We were properly shocked how good the new angular rear mech looked when we first saw it and it’s every bit as hench and ‘top-end’ in feel as it appears. Chunky upper sections and steel jockey wheel cages also mean it can take a beating without bending. The on/off clutch to reduce chain slap is also internally adjustable for tension if you’re really into tweaking your rear suspension or shifting feel. The only obvious cost concession (which it shares with SLX) are bushings rather than bearings in the jockey wheels but that hasn’t stopped them spinning freely after months of hard work. It’s no heavier than SLX either and the setup lines printed onto the cage remove the need for a separate SRAM style gear clearance gauge. 

Shimano Deore

(Image credit: Guy Kesteven)


While pricier Shimano cassettes get varying amounts of alloy cogs to save grams, Deore is an all-steel build that puts a fair amount of ballast onto your back wheel. You’ll also need a Microspline driver to fit it, but those are available for most wheels now. Steel means excellent durability though and the Hyperglide + tooth profiling means clean, concise shifting even on steep climbs with a Bosch motor heaving on the chain too. The 45 to 51 tooth transition is also a lot smoother and less cramp inducing than the 42-50 tooth gulf on SRAM NX.

Shimano Deore

(Image credit: Guy Kesteven)


While you can run any brand's 12-speed chain on Deore, you definitely get the best shift performance by matching Hyperglide + profiling on links and cassette teeth. Now that Shimano uses a splittable master link rather than a single-use snap off rivet there’s no reason not to go collar and cuffs either. We also find the sympathetic wear rates of cassettes, chainrings and chains mean they last longer as a set compared to mixed transmissions.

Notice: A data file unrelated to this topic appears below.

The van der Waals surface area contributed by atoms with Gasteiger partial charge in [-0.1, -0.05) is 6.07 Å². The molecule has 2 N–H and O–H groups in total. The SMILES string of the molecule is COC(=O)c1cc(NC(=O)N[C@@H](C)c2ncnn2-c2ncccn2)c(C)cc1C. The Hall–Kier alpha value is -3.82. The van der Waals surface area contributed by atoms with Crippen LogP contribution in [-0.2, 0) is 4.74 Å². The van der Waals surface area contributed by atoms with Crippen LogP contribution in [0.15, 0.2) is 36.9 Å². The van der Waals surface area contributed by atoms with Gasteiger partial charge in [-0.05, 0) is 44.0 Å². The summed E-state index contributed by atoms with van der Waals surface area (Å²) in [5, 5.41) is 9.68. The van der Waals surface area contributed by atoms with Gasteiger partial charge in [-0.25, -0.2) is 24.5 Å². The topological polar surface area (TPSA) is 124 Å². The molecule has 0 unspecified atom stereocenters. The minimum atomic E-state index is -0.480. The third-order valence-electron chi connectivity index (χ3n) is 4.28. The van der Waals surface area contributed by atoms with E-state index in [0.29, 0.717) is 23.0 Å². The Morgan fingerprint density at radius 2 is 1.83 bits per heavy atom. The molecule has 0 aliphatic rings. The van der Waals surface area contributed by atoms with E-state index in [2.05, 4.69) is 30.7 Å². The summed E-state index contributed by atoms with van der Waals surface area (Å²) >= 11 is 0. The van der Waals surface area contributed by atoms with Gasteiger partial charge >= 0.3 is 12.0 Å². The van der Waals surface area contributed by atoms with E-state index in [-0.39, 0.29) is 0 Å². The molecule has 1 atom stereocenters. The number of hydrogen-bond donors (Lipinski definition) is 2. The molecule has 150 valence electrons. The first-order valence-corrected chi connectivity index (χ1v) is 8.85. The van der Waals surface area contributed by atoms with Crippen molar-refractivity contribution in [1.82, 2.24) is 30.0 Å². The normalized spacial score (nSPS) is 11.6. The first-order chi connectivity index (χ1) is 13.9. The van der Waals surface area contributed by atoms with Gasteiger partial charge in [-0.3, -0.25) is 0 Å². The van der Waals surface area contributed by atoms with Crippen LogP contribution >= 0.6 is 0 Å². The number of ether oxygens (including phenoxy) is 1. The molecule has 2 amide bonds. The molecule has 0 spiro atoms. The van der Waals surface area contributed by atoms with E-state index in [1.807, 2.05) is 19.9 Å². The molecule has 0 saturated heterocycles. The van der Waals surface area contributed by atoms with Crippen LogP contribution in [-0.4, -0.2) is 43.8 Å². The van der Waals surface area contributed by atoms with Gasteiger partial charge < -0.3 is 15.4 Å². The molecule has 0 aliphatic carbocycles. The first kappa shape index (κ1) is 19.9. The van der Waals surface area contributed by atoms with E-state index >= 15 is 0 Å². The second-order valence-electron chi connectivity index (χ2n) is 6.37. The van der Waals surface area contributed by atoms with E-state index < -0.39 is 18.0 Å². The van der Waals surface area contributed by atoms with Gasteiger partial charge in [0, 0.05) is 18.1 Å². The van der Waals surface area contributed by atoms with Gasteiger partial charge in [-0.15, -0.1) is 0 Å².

Shimano Deore

Shifting was impressive even when mashing gears under full ebike power (Image credit: Guy Kesteven)


The cranks are heavy on the scales and you’ll need fast fingers to keep up with rapid accelerations but otherwise, Shimano’s Deore is an absolutely outstanding groupset. Notice that we didn’t say budget groupset either, because while the killer price for performance ratio is obviously a big drawer, it never feels like a cheap option on the bike. We’ve been working it’s groovy shift paddles and stout looking rear mech on everything from hardcore hardtails to Bosch boosted full suspension e-bikes without a single glitch or issue and our long term set is proving as evergreen as previous Deore family setups. While we’ll be writing up in a separate review, here's a spoiler alert that the Deore M6120 four pot brakes are excellent too.

Tech Specs: Shimano Deore

  • Cranks: 791g (175mm x 32T), £89.99 / $94.99
  • Shifter: 131g (I-Spec II with cable), £32.99 / $31.99
  • Derailleur: 320g, £59.99 / $54.99
  • Cassette: 602g (10-51T), £89.99 / $91.99
  • Chain: 280g, £24.99 / $23.99
  • Total: 2101g, £297.95 / $297.95

Guy Kesteven is Bike Perfect and Cyclingnews’ contributing tech editor. Hatched in Yorkshire he's been hardened by riding round it in all weathers since he was a kid. He spent a few years working in bike shops and warehouses before starting writing and testing for bike mags in 1996. Since then he’s written several million words about several thousand test bikes and a ridiculous amount of riding gear. To make sure he rarely sleeps and to fund his custom tandem habit, he’s also penned a handful of bike-related books and talks to a GoPro for YouTube, too.

Rides: Pace RC295, Cotic FlareMax, Specialized Chisel, Vielo V+1 gravel bike, Nicolai FS Enduro, Landescape custom gravel tandem

Height: 180cm

Weight: 69kg